It wasn't all grim, of course. It was still a party - about drinking, eating, carrying on, stimulating sexual organs. About heaven and hell. Bobby Rush did his bump-and-grind blues with two amply proportioned onstage dancers. When he sang "Goin' Night Fishing," it wasn't clear that he was talking about fish. The Texas Tornadoes sang their ode to a long-ago hooker, "Velma from Selma," the great Flaco Jimenez conjuring a church choir on his accordion. Ironing Board Sam ran onstage after his band's warm-up, ebullient, in a gold suit. I seem to remember him more than a decade ago at the Fest playing Casio keys propped on an ironing board - his namesake. Now he had a gleaming red Korg and a full, cranking band. When he sang "See-Saw," how "it goes up and down," it was about life. Then again, when he put the keyboard on the stage floor and straddled it, maybe it was about something else. Maybe Cee Lo was shy of singing the tag of "Fuck You" at the family venue, but he didn't have to - the audience sang it for him. On the other hand, Iron & Wine's Sam Beam broke through the plinky-plink of his band's folk-rock to sing, "We were born to fuck each other, one way or another." Heaven and hell in one.

"Soul Queen of New Orleans" Irma Thomas paid tribute to Mahalia Jackson, working her way to heaven with vocal leaps during her testifying "How Great Thou Art," her voice rising ever higher on that last syllable. D.L. Menard, the now 80-year-old patriarch of a vibrant Western Louisiana style, the "Cajun Hank Williams," explained his song "Les flammes d'enfer," "It's not where you're going; it's where you're going to stay." Feist, in her Jazz Fest debut, sang about "making dangerous choices in your youth," conjuring earth and air in the groove of her ¾ time and catching vocals.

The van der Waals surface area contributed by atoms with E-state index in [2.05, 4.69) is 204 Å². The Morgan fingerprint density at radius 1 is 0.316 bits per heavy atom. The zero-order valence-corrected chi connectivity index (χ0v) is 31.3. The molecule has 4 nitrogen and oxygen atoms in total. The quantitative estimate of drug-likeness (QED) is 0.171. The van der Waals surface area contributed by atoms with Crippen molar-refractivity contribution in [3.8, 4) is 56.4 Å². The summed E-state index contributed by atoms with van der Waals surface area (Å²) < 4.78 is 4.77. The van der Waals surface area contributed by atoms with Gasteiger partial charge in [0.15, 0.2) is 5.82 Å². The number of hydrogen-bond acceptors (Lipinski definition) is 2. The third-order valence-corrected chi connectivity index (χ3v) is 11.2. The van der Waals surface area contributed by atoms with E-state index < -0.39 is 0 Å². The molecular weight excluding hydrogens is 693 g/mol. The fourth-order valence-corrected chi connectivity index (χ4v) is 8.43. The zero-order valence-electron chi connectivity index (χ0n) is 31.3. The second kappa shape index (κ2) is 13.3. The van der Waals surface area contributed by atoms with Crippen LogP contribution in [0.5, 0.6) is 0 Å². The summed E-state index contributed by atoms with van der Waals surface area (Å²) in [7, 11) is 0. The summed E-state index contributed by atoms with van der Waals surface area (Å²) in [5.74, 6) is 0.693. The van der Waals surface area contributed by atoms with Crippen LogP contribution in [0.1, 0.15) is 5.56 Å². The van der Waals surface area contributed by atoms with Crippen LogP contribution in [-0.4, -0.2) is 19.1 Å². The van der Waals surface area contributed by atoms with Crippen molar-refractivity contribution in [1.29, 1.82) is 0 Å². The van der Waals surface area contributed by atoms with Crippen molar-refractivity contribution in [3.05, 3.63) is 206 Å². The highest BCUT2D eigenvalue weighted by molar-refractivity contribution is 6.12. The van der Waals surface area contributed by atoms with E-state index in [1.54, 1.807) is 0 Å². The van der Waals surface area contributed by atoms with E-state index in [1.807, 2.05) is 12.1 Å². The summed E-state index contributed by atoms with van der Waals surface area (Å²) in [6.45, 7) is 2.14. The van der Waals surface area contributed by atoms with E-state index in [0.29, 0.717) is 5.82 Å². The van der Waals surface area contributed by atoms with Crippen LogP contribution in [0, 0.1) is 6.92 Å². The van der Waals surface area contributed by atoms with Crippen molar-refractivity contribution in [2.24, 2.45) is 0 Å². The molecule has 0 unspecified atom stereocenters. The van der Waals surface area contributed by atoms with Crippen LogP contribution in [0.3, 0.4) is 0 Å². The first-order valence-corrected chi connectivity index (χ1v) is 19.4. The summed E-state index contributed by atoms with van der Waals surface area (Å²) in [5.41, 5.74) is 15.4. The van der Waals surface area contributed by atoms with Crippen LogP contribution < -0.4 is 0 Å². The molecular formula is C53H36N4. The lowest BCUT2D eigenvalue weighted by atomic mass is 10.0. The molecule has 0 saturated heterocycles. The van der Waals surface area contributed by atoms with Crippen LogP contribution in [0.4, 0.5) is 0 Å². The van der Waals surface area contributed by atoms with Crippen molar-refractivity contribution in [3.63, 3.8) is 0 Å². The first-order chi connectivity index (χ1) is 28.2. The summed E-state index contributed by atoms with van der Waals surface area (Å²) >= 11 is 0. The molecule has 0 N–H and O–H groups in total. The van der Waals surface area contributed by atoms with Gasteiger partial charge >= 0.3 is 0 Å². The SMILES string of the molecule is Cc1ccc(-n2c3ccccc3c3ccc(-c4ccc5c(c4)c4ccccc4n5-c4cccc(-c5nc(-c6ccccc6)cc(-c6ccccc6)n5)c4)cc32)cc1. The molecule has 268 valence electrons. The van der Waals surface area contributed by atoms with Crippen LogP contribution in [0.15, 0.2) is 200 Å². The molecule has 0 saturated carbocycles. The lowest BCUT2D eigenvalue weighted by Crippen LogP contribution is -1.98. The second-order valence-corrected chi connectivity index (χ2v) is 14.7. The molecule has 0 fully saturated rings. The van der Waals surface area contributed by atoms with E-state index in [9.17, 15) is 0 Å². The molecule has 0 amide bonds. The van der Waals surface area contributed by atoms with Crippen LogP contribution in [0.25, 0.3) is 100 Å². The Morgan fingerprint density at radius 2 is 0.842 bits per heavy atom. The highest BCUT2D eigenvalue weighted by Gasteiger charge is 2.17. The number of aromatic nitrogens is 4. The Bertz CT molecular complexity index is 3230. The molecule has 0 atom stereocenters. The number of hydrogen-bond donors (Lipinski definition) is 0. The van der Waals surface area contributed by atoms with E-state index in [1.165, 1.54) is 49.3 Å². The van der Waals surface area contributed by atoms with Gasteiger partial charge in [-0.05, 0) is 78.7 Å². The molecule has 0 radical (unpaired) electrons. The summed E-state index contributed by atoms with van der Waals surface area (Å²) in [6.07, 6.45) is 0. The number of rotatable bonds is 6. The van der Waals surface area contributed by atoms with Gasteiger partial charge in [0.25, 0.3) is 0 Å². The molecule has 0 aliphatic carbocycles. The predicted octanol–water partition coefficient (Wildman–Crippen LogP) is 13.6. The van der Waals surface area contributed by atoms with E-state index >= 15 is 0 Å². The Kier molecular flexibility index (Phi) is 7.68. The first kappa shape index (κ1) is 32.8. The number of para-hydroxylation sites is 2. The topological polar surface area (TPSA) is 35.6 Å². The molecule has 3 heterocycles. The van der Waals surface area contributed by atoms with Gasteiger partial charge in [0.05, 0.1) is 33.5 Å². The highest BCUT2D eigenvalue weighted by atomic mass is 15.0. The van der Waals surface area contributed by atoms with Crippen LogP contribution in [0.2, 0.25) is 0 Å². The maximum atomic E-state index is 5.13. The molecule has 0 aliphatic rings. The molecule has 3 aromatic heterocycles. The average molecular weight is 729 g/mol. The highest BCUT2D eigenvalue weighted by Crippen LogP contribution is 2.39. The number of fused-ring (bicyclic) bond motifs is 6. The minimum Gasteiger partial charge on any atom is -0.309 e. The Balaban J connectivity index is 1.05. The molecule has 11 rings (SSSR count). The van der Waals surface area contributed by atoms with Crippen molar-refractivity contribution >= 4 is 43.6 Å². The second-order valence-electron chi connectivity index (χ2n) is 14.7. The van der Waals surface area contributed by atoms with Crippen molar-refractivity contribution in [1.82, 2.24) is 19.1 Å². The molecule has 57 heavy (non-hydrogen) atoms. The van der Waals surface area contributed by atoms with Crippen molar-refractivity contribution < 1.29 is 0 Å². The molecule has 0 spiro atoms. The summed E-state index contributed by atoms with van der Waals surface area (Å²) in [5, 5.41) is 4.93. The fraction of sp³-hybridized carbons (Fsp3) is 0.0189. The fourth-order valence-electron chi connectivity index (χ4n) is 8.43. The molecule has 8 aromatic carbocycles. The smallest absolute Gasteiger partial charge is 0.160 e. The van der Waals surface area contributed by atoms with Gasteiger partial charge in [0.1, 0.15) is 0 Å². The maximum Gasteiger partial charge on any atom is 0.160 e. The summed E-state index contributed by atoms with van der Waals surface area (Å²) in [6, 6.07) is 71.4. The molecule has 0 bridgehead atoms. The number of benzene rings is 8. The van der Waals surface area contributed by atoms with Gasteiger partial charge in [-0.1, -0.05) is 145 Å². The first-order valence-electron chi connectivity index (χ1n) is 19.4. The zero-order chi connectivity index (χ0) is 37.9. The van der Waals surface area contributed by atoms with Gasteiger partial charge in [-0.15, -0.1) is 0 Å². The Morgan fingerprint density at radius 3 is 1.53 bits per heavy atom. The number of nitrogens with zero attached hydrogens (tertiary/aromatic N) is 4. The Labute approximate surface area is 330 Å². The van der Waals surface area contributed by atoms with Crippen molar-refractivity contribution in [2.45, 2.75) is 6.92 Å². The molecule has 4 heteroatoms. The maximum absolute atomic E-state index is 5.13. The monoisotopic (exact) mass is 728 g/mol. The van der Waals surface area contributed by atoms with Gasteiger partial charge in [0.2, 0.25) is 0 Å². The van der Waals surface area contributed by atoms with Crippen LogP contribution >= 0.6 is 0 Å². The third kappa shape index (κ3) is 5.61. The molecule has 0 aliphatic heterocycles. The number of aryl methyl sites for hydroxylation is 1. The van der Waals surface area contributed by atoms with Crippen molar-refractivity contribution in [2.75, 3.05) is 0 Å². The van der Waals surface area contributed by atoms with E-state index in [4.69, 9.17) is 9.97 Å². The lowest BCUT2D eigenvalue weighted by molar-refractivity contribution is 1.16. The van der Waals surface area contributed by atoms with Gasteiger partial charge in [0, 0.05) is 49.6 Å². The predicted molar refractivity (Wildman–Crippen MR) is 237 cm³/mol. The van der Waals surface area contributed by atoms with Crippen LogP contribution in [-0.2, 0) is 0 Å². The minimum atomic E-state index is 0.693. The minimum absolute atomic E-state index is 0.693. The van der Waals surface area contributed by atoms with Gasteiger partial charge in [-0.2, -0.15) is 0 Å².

The biggest impact of the first weekend was made by Seun Kuti, son of the great Fela, who marshaled call-and-response vocals, snaky, anthemic unison lines, and cross-rhythms that spanned every timbre of percussion, from clattering, popping sticks to bass-drum bombs. "This is no Afro-pop," Kuti announced over a vamp. "This is not Afro-jazz. This is none of that bullshit. This is original African music." And he repeated: "Original. African. Music."

Band's like Kuti's or New Orleans super-group brass band the Midnight Disturbers, for all their complexity, deliver a concentrated sound. Boston's own Debo Band (another Jazz Fest debut) offered grooves in a glorious, diffuse mess of colors and rhythms - violins, accordion, brass, Ethiopian vocals (with the occasional bicycling high kicks by lead singer Bruck Tesfaye). Holding down the bottom end were sousaphone and tuba, as if one bass line weren't enough.

Still, it's the elemental simplicity of some music that stuck with me. The Golden Star Hunters - just chanted vocals and percussion, ratcheting up and ratcheting down in tempo, a second group of Indians in the audience enacting a mock street battle, exchanging screams and glances with the tribe onstage. Some private communication we outsiders were privileged to witness and be included in. As Springsteen sang in "How Can a Poor Man Stand Such Times and Live," "You use what you got and you learn to make do."